28. Andre Debose, in orange, is all smiles with his family after signing his letter of intent to play for Florida.
29. At the bottom of the list, picked out in orange, is the 370Z's time and, oh my goodness … the Nissan is the fastest at just 5.5 seconds.
30. This may have arisen, not merely from their paucity, but from the unsettled signification of the term orange, as well as from improperly calling these pigments reds, yellows, &c. In these days, however, orange pigments are sufficiently numerous to merit a chapter to themselves; they indeed comprise some of the best colours on the palette.
31. ‘Slice each orange into 5mm rounds, trying to reserve as much juice as you can.’
32. ‘There was a tree toward the front, its branches laden with big, bright oranges.’
33. ‘When an orange is juiced, fibre and other health-giving elements are left behind.’
34. ‘For the last 20 years I've had the juice of four oranges for breakfast, using a classic manual squeezer, which I drink with toast and a cup of tea.’
35. ‘Squeeze the juice from all the oranges and the lime in with it and stir.’
36. ‘After turning it over, I then squeezed the juice of half each of an orange, lime and lemon on it.’
37. ‘Cut the peel from the orange, slice the flesh thinly and serve at the side of each slice of cake.’
38. ‘Grate the rind from the two large oranges and squeeze out the juice.’
39. ‘We walked from her back gate down the gravel path through the village center, where a lush community citrus orchard offered oranges and grapefruits.’
40. ‘Dried beans and legumes, oranges and orange juice, peanuts and leafy green vegetables all contain folate.’
41. ‘This category included lemons, oranges, mandarins, tangelos, and grapefruits, with lemons being the most common type.’
42. ‘A little further down the coast we admire the rickety wooden fishermen's huts when a man in his seventies eating an orange starts chatting.’
43. ‘All in all, however, citrus covers the largest tonnage if you include oranges, grapefruit, lemons and smaller varietals such as naartjies.’
44. ‘The Maschio Prime Arance, made from the juice and pulp of Italian oranges, is like biting into an orange with a kick.’
45. ‘In fact the grapefruit is simply a hybrid between a pomelo and an orange.’
46. ‘Today being the feast day of St Clement, the fourth pope and patron saint of mariners and ironmongers, I have put oranges and lemons to good use in my mother's recipe for a whisky marmalade.’
47. ‘Try also the top of a carrot, half an apple, half a green pepper (remove the seeds) and half an orange (not too juicy).’
48. ‘These days, juicy, delicious oranges are practically synonymous with vitamin C.’
49. ‘The half-time whistle sounded and traditional sliced oranges were brought round on trays for fans wilting from the sticky heat.’
50. ‘On another day they would have been dead and buried by the time the oranges were passed round.’
51. ‘The student's friends thought it was likely that her drink, a vodka and orange, had been spiked either as she was at the bar or as she was walking across the dance floor, as it was a large, open glass.’
52. ‘Dyer is putting on an exhibition of running around, sort of like a mini-Pete Sampras lookalike who's drunk too much fizzy orange.’
53. ‘Martin found he liked the strange new drink, but Jack wisely made his next drink orange and lemonade.’
54. ‘‘Until now, it has not been possible, for example, to market a drink containing both orange and cream,’ said Muir.’
55. ‘But before driving home from work, what harm could a quick pint, small glass of wine or harmless vodka and orange with a colleague cause?’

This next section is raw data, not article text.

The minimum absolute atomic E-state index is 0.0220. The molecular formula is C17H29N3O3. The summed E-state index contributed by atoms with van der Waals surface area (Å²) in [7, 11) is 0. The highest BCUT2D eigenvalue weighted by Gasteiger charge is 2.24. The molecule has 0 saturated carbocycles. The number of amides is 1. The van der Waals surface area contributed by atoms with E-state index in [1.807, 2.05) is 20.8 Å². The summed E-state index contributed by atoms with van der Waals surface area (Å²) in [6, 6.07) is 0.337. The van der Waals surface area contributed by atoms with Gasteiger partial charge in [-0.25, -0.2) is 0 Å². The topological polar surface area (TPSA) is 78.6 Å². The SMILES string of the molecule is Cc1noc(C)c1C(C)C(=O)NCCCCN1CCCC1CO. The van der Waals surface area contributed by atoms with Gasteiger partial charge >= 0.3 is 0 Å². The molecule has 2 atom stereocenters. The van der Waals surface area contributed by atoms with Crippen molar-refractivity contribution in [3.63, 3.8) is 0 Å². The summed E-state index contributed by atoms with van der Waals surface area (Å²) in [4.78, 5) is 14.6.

56. ‘‘A passenger asked one trainee steward for a screwdriver - you know, vodka and orange,’ Duggal relates.’
57. ‘Is it too late for a vodka and orange?’
58. ‘Vodka and orange seemed more Norwood's type of drink.’
59. ‘While all eyes were on the news channel, I was just happy to watch her move gracefully around the pub sipping her Vodka and orange.’
60. ‘In July she had spent the evening at a nearby pub when she had had several pints and a glass of vodka and orange.’
61. ‘Five minutes later he took off his hat, pulled a comb out of his pocket, dipped it in a glass of vodka and orange on the table, stood up and then combed his hair in the mirror over the fireplace.’
62. ‘As I gulped down my pint of Bud, Tony washed down a pack of dry roasted with a diet coke and Debbie sipped at her vodka and orange.’
63. ‘After my second double vodka and orange in 15 minutes, I'm beginning to feel it.’
64. ‘The danger lies in alcopops, which are flavoured with things like cranberry or orange to disguise the taste of vodka.’
65. ‘Meanwhile, a vodka and orange, tequila or gin and tonic can all be had for a reasonable Rp 35,000.’
66. ‘It was at this time that Crete made a run for the bar to claim his fifth vodka and orange.’
67. ‘Anyway it has been a hard drive there and back and I have a vodka and orange getting warm.’
68. ‘Zhaar or orange flower water is an extract of the Bergamot orange tree.’
69. ‘Her romantic garden showcases David Austin roses, hydrangeas, camellias, orange trees and numerous perennial and annual plants.’
70. ‘They came to a connected room, full of oranges and palm trees.’
71. ‘Everything green is inside, so this is the image I've still got about my childhood in Morocco; just the houses with the orange trees, olive trees and the palm trees which were introduced from the south up to the city of Fez.’
72. ‘I do know that the soil they throw up has a lovely crumbly texture; it can be mixed with potting compost to make a heavier compost ideal for permanent pot plantings like bay trees, figs and oranges.’
73. ‘Lo and behold, our backyard came with an orange tree and a Meyer lemon tree.’
74. ‘When he did end up in the right place, he could go and look from his windows to see orange trees, oleanders and a jacaranda across the lawns and below.’
75. ‘My neighbor politely said, ‘Uh, are you referring to the orange trees we have in our yards?’’
76. ‘Everywhere you turn there are almond, fig, lemon and orange trees and olive groves.’
77. ‘I played with my brothers and sisters in a sprawling garden full of orange and lemon trees.’